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Hifi - What I got out of that part of the conversation is that they would like to have the 40s - 60s recording methods and attention to detail back, and that the fact that nobody cares about the quality anymore is what's ruining modern recordings.
The one guy with the big gray beard touched on the fact that iPods are exposing more people to more music and that that is a good thing, but to me that point seemed like it was lost. I would have also added that many people get a lot of satisfaction out of their ear buds, or their modest systems (like I have). I got the impression from most on the panel that they felt if you don't have a system that sounds real and if you don't listen with the lights out while doing absolutely nothing else then the joy of the music is lost to you. I'm not sure I agree this applies to everyone. I have a teenage son that is way more into music than I was at his age, even though I listened a lot (no Xbox, etc. back then). The iPod and iTunes have a heck of a lot to do with that.
Yes,they covered a lot of territory on the discussion.I guess what I was getting at was Mike Fremer getting a real kick out of the quality of the old tv audio part.He enjoys a lot of old recordings like a lot of others and myself do,but not enough to support getting that kind of quality back then that a lot of people didn't,and still don't enjoy.Like the one man(from Sony I believe)said,it all comes down to profit. The small disc on the shelf taking less space.There was a recent thread on downloading music.If I remember right,the OP, or someone on the thread acted like putting all of your music on a hard drive without any cd,or vinyl was a great thing.I myself like to have a cd or record as the source and insurance that it won't crash or disappear.I sure don't want to see the market go that way.Your system will show what some of those tube day recordings,with 2-3 mikes,and no digital gear in the path did.They had some awesome recordings from those days.I don't have a iPod yet,but I have an idea of what they sound like.I hope some kind of cd/sacd disc at least stays around.The quality of audio in the future from the discussion seems to have them all wondering what the public will choose.Hopefully it will give us some nice recordings to still choose from that isn't all compressed and bland sounding.I listen to headphones too,and they do reveal the difference.I've bought so many bad recordings over the past decades and still have some hope at getting a good one now and then.Lets hope the industry helps steer the public into choosing something good enough to keep us audio people happy too!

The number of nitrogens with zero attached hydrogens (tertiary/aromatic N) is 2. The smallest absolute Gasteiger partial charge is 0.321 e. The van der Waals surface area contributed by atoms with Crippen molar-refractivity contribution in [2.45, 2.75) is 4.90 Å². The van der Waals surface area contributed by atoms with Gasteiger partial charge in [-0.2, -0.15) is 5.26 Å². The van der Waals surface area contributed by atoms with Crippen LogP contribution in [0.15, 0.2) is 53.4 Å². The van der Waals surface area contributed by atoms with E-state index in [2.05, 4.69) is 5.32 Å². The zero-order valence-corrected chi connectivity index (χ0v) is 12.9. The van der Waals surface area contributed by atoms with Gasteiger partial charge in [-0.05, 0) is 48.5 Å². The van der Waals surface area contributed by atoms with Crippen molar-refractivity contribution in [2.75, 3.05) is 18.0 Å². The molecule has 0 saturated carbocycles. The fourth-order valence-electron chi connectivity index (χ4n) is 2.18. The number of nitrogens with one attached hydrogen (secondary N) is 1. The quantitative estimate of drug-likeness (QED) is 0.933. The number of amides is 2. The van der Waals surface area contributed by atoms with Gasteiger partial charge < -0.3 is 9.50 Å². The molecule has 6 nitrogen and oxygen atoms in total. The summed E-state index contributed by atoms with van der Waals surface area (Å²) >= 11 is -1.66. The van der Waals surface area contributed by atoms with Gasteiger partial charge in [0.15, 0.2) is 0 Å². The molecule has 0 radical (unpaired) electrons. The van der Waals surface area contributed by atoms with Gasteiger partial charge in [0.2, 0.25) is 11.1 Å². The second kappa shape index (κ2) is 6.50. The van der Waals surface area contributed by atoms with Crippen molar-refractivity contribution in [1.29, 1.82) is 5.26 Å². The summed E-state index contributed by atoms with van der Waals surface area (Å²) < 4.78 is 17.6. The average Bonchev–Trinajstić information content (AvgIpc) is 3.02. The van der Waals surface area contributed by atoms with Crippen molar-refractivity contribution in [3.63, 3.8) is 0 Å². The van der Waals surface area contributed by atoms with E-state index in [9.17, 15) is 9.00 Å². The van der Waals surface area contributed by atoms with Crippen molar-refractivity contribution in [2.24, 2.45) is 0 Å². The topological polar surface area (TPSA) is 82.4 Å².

"Lets hope the industry helps steer the public into choosing something good enough to keep us audio people happy too! "
Hifi - The comments from one of the last people to ask questions (not on the panel but in the audience) gave me hope. He said that Apple et al will drive hi rez downloads because they'll make super hi capacity iPods and most people will not have enough music to fill them up (so they won't need to buy them). He suggested that Apple will say "Hey, you need to but Hi Rez versions, and we have just the product to hold it all." And of course Apple will have just the store to download from.
Sebrof,I at least learned one thing from this video,don't be shocked when I go to buy a new cd and the store is closed,or the shelf is empty.In the 80's,it was strange walking into the record store to see all the records gone.Nothing but the little jewel box's sittng there making the store look empty.I had no choice about it being time to buy a cd player.The day may come about having to buy a iPod.